In following the command and gift of God, the Israelites were entering the promised land after their long trek from Egypt.  Joshua, Moses’ successor, sent two spies to Jericho to obtain information about the city.  The spies, perhaps questionably, went to the house of a prostitute, Rahab.  Amazingly, they found a confession of faith and loyalty to the God of Israel there, in the person of Rahab.  Somehow the king of Jericho knew there were spies in the city, and that they had gone to see her.  Because of Rahab’s faith, she hid the spies and deceived the city guards into thinking that the spies had already left.  She assisted the spies in escaping and asked that they give protection to her and her family when Israel attacked Jericho.  This they did, and Rahab and her family became a part of Israel.  Jesus’ genealogy includes Rahab, and her faith is commended in Hebrews 11:31.  As something to consider, it seems that there was no other way for Rahab to respond in this situation.  Without her deceit, it seems certain that the spies would have been goners; also, it can be seen that it was because of her faith and loyalty to God that she lied to the guards.  If she did not want to protect God’s people, she would not have had any reason to lie.

Jael and Sisera (Judges, Chapters 4 and 5) 

The story of Jael and Sisera is as astonishing as it is gruesome.  A short description does not do the tale or context justice and it is recommended to the reader to study a few commentaries on Judges 4 and 5 (such as the Eerdman’s reference given below).  The event takes place while Israel was under the jurisdiction of Canaan, and a woman prophet, Deborah, was leading her people in this state.  Through God’s word, Deborah told Barak to ready men so that Sisera, the commander of the Canaanite army, could be given to him.  Barak showed a lack of confidence, so Deborah prophesied that Sisera would be delivered into the hands of a woman instead.  Barak, along with Deborah, attacked Sisera and his men.  After intense battle, Sisera fled, but Barak followed the rest of the troops and defeated them.  In the meantime, Sisera entered the tent of Jael, a member of a clan friendly to the Canaanite king.  Jael, however, was loyal to Israel (and maybe she was angry since from the wording in Judges 5, she may have been raped by Sisera).  She pretended to be friendly with Sisera and encouraged him to rest, but after he fell to sleep she hammered a tent peg through his temple, killing him.  Jael is called “most blessed of women” in the Song of Deborah (Judges 5).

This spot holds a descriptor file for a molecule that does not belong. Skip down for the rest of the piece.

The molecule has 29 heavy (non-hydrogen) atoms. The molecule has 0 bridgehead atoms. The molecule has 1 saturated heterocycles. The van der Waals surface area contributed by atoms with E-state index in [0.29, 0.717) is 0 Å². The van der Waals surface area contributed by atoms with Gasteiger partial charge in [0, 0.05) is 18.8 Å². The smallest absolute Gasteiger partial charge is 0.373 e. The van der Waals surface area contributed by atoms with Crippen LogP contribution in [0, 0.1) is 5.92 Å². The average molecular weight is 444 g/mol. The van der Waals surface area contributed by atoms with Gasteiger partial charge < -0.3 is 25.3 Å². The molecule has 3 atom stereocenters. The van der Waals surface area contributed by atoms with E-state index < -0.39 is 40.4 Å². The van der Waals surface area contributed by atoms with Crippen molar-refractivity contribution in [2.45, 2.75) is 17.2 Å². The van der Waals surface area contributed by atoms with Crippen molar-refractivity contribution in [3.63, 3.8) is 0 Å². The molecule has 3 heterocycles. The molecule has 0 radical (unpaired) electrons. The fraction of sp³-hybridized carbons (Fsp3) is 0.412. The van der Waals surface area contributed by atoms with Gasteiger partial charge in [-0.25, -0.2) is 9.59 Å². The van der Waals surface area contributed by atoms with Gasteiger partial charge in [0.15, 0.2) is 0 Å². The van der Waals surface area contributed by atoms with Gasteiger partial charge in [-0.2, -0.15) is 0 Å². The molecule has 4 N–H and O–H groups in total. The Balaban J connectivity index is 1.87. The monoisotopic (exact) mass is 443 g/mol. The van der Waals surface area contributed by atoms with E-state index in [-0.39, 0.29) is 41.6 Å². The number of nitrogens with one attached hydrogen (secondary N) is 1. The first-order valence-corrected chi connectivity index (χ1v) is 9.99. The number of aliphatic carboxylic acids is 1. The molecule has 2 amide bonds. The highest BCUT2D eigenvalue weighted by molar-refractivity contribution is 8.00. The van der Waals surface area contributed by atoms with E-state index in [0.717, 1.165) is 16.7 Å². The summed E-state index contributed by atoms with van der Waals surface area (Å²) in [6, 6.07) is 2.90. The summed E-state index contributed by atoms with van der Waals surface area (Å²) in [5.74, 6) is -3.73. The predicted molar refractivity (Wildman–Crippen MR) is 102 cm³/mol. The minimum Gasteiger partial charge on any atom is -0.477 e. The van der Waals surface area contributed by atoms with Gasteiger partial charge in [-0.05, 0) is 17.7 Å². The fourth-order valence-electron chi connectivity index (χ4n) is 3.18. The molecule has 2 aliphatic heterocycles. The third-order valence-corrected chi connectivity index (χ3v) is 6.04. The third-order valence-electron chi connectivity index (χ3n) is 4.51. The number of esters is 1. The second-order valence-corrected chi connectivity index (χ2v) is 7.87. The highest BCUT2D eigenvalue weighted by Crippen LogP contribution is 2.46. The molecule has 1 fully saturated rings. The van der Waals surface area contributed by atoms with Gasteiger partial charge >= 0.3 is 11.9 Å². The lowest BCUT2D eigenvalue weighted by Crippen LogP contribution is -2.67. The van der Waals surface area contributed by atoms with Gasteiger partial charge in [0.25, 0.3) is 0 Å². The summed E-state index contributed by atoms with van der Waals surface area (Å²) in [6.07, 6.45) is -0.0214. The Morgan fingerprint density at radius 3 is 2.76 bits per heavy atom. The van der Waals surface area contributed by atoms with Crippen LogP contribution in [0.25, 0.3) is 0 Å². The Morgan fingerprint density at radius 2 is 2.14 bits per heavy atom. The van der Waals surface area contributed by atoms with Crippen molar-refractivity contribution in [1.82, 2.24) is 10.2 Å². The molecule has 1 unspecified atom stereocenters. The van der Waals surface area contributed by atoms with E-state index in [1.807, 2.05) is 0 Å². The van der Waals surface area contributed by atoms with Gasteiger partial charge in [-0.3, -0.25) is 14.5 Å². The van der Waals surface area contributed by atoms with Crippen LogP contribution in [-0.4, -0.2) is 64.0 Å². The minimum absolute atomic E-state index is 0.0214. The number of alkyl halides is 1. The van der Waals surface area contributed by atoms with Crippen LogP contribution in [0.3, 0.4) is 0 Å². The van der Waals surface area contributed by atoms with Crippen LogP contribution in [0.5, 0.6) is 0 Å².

Other instances of deception in the Bible

We covered the stories of some interesting ladies of the bible, like Tamar who deceived in order to obtain what was rightfully hers (after it was clear that the other party was not honoring an agreement), and Rahab, a foreign prostitute who turned to God and lied in order to save Israelites, and Jael, a female who, through deception, defeated the powerful commander of Canaan who had attacked Israel.  The reader should not get the impression that the Bible shows only females deceiving when necessary, however.